No college essay is more daunting than the senior thesis. For many students, it represents the pinnacle of their college careers, requiring intense research, insightful ideas, and seemingly endless pages of writing. While the process may be difficult, take a few words of wisdom from those who have been there, done that, and will soon have the thesis to prove it.
“The beauty of writing a thesis is that you can research and write about any particular topic that interests you, which makes working on it so much easier,” said Lindsay Crane, history major and A&S ’14. “Hours in the library go by much faster when you enjoy what you are reading.”
Narintohn Luangrath, an international studies major and A&S ’14, credited her two Advanced Study Grants and Harry S. Truman scholarship with helping her discover her interest in migration issues.
“While competing for a Harry S. Truman Scholarship as a junior, I was forced to think more seriously about my policy interests and goals within migration and the type of schooling and work I’d have to do,” Luangrath said. The internship she held at Georgetown University doing research on forced migration issues after she won the scholarship solidified her interest, and her thesis is now centered on that topic.
Choosing a topic, however, is only half of the battle. Students must also secure an advisor: a professor who they feel comfortable spending a significant amount of time with during the year, and who they feel will provide good feedback throughout the process of writing a thesis.
“Secure an advisor before heading abroad, or at least before the start of senior year,” said Sarah Malaske, history major and A&S ’14. “Advisors can be hard to find.”
A prospective advisor, however, does not always have to be an expert in your topic.
“Always go with a professor who you know and have worked with before over the professor who is an expert but whom you do not know,” said Mark Hertenstein, theology major and A&S ’14. “The depth of knowledge in general about an area is essential, but the relationship is the most important part of the thesis writing process.”
While having taken a few classes with a prospective advisor can be helpful, more individualized contact is often key.
“Do an undergraduate research fellowship or something similar the summer before you start writing,” said Stephanie Ger, math major and A&S ’14. “If you do well over the summer, that professor might be more inclined to work with you … and it’s a cliche, but go to office hours.”
Ger said that she found her advisor, Rennie Mirollo, because a professor she knew well recommended him.
Similar to choosing an advisor, beginning the research and writing for a thesis should not be held until the last minute either. While finding free time during the year and using weekends wisely is important, procrastination could easily ruin a project.
“Believing that Winter Break will be the best opportunity to start the real writing or analyzing of the research or creative ideas is delusional thinking and the results are often painful,” said Susan Michalczyk, a professor in the Honors Department.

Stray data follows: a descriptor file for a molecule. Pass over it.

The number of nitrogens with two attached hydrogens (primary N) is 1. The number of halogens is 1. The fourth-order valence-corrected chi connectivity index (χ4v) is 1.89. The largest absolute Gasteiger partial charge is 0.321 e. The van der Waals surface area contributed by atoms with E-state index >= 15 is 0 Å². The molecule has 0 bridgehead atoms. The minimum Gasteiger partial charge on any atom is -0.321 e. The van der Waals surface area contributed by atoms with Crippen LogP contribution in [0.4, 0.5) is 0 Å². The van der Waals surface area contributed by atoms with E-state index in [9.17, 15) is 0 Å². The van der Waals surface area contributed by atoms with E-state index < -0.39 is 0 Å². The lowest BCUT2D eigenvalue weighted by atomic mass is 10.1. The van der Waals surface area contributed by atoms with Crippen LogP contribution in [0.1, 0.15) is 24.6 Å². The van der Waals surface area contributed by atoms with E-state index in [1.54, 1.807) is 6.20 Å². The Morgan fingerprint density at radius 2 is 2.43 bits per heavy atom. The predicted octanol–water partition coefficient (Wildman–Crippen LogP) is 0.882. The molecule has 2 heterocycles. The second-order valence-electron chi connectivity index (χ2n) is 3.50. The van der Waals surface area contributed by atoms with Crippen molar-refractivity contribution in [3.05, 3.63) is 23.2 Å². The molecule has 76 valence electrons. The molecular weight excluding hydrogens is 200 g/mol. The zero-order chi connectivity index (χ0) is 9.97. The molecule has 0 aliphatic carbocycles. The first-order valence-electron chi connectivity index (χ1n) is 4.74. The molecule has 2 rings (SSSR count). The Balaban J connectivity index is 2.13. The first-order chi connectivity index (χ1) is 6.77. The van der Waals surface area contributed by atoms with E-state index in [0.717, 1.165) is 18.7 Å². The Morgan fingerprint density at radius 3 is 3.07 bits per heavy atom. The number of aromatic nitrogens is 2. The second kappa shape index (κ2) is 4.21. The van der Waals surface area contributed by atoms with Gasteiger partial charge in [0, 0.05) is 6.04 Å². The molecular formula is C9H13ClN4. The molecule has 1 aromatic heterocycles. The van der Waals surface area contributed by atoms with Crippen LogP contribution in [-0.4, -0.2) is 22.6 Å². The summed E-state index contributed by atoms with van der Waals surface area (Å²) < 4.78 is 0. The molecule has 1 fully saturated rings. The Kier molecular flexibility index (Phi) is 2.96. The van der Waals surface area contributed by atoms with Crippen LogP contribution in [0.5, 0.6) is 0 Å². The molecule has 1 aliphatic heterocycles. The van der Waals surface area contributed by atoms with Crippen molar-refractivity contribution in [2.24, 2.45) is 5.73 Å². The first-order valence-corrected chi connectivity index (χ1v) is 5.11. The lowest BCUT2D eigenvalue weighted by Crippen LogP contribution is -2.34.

It’s best, then, to get started over the summer, Hertenstein said, when there is more time to do research and more flexibility in terms of what your final topic will look like.
“You will not have that kind of relaxed research time ever again, and you never know what the scope of your project may be,” Hertenstein said. “Mine has grown, and if I had started in September, I would never finish this thesis project.”
In addition to solid preparation, a support network that is not limited to just your advisor can make all the difference.
Elizabeth Graver, a professor in the English Department, said that she usually advises students whose theses will take the form of short stories or novellas and encourages her students to sign up for courses that will inspire them.
“This could be anything from a course in history or biology, to one on the contemporary short story,” she said.
Graver also said that meeting with a small group of other seniors doing similar projects has often been helpful, especially due to the solitary nature of writing a thesis.
“Finding community, structure, and ways to fill the well of creativity can be a great help,” she said.
This support network is especially helpful when the entire project begins to seem overwhelming and you find it necessary to take a break for a little while, which does not necessarily mean that the project has been derailed yet.
“All part of the process,” Michalczyk said. “Be sure to schedule blocks of time throughout the week, so that you can develop a rhythm and strengthen good work habits.”
By the end of the fall semester, Michalczyk said, students should have a well-developed outline, solid bibliography, and some kind of serious written work-such as an introduction, chapter, draft, or collection of data-depending on the project.
“Throughout the process, connect with your advisor and take your advisor’s advice, so that over the course of the fall semester, you both have a good sense of the project and realistic expectations for the spring semester and completion of the thesis,” she said.
In the spring, she said, it’s important to give your advisor enough time to review the project and give advice before the final deadline. Otherwise, the overall thesis could be weakened.
With adequate preparation, a topic you’re passionate about, and an advisor you trust, the inevitable bouts of uncertainty and stress often become less debilitating.
“While it is sometimes hard to balance thesis-writing with everything that goes on senior year, it is not unmanageable,” Crane said.
“If you schedule your time well and keep motivated, it is possible to enjoy your senior year and pass in a thesis that you are proud of.”